The F.C.C. form 505 is rather formidable looking, consisting
of a sheet of Instructions, a "work sheet," another large sheet
and three smaller ones, with three interleaved sheets of carbon
paper. Earlier 505 forms were much smaller and simpler, but don't
use them; they probably will not be accepted. Tear off the work
sheet and mark this up, per information below, then transfer this
data to the other sheets, preferably by typewriter or by printing.
Many 505 forms have been returned because some parts were Illegible.
Fill out the lines as follows: Item 1, for 27 mc R/C operation,
write "Class C" under both 1a and 1b, put "one" or some other reasonable
number under Mobile, 1c; Item 2, your full name and address, Item
3, skip this, Item 4, put an ''X" in box 4c, for 27 mc operation;
Item 5, Insert here the general vicinity of proposed operation,
such as "In state of ..." or "In vicinity of ... (your home town)";
Item 6, skip this too; Item 7, yours is probably a personal application,
so "X" the left-hand box; Item 8, if you own transmitter, "X" the
box for "Yes" on line 8a; otherwise, put name of owner on dotted
line and an "X" on line 8b, but, in any case, disregard line 8c;
Item 9, this can be, "For remote control of models"; Item 10, use
only if your license Is about to expire and you are applying for
renewal, or if you have a change of address; Item 11, this should
be "Yes", as only crystal controlled transmitters are practical
for our R/C uses; Items 12, 13 and 14 should be disregarded; they
do not apply to R/C.
Check the work sheet most carefully, to see that all the lines
are filled as described (and don't write In any we have said to
leave blank), then transfer the data to the single large sheet;
the carbon paper (some early blanks did not have latter - make sure
yours does, or fill all the sheets individually) will take care
of the smaller sheets: Be sure your answers are fully legible; better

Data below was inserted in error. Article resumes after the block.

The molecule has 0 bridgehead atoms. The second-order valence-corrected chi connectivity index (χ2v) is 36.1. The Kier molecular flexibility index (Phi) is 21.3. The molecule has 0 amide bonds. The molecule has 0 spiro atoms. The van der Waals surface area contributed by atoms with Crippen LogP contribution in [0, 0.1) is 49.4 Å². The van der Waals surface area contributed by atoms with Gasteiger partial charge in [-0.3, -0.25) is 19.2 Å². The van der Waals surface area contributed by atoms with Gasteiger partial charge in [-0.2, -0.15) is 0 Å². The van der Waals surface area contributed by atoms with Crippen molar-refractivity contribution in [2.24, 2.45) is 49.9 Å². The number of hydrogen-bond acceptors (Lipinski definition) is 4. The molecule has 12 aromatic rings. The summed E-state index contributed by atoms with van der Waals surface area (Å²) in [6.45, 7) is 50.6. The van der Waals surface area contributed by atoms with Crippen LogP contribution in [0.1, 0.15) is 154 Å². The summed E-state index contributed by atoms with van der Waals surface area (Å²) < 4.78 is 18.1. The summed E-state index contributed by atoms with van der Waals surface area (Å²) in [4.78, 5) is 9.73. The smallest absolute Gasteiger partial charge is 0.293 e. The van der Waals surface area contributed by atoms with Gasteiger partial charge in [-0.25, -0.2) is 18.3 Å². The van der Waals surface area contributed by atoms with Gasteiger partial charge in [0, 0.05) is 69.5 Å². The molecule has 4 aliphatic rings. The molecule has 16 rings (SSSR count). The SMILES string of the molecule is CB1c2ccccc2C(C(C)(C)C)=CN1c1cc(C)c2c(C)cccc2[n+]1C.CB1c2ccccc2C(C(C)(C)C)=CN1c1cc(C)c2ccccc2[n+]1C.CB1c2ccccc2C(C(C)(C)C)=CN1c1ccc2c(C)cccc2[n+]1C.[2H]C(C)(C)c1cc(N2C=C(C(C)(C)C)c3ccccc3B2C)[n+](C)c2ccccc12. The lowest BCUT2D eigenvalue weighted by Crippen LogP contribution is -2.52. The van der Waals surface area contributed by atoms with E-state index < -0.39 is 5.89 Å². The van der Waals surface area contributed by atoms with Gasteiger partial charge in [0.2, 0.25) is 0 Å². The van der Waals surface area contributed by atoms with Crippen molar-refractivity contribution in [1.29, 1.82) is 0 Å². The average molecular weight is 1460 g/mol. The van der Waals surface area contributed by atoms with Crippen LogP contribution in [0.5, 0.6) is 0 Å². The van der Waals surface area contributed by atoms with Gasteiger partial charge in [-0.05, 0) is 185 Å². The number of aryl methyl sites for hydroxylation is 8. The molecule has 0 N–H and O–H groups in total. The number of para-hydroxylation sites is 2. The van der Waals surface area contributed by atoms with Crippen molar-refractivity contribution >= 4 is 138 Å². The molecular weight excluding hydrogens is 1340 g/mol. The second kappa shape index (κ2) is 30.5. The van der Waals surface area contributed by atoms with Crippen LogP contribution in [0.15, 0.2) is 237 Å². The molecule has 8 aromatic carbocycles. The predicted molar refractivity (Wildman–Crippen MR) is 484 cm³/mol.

have someone else check this for you. Now take the single large
form and three attached smaller ones to a Notary Public (all banks
have Notaries, as do many business houses), sign the large sheet
there, put an "X" In the box labeled "Individual Applicant," have
the form notarized. This will cost you usually 25c, no more than
a dollar. Note that In addition to swearing before the Notary that
all statements on the form are true, you also swear to the fact
you have a copy of Part 19 of the F.C.C. rules. If you do not actually
have a copy of Part 19, you may still file your application if you
state under "Remarks" that you have ordered a copy of Vol. VI from
the Government Printing Office. You should strike out the part of
the Certification which deals with possession of a current copy
of Part 19. The "Remarks" area is on the reverse side of the large
sheet; individuals are not required to fill out any other areas
on this side of the sheet.
Send the completed forms to the Federal Communications Commission,
Washington 25, D. C. Do not send to any local F.C.C. office, even
though you may have obtained the forms there. It will take some
weeks for your license to come back, possibly as many as eight or
more, depending upon how rushed the F.C.C. headquarters may be.
You are not authorized to operate the R/C transmitter until you
have received your license. However. a friend can allow you to operate
his licensed transmitter, provided he is always present to supervise
As noted, there is no actual cost for the license itself, though
to get it you must purchase the $1.25 Vol. VI of F.C.C. rules, and
the notarization will cost a small sum. At present, F.C.C. licenses
are given to anyone for any purpose with· out cost. It is likely
that this state of affairs will change, but doubtful that the Citizens
Band license will cost more than a dollar or two, at most.
All C. B. users are required to monitor the Conelrad frequencies,
during all transmissions. These frequencies are 640 and 1240 mc
and are the only ones that will be active during a national emergency.
Thus, if you keep a small BC receiver tuned to a local BC station,
you will be in compliance. If this station suddenly goes off the
air (and others except on the above two frequencies do so too) all
types of transmitters should be turned off.
Posted June 27, 2015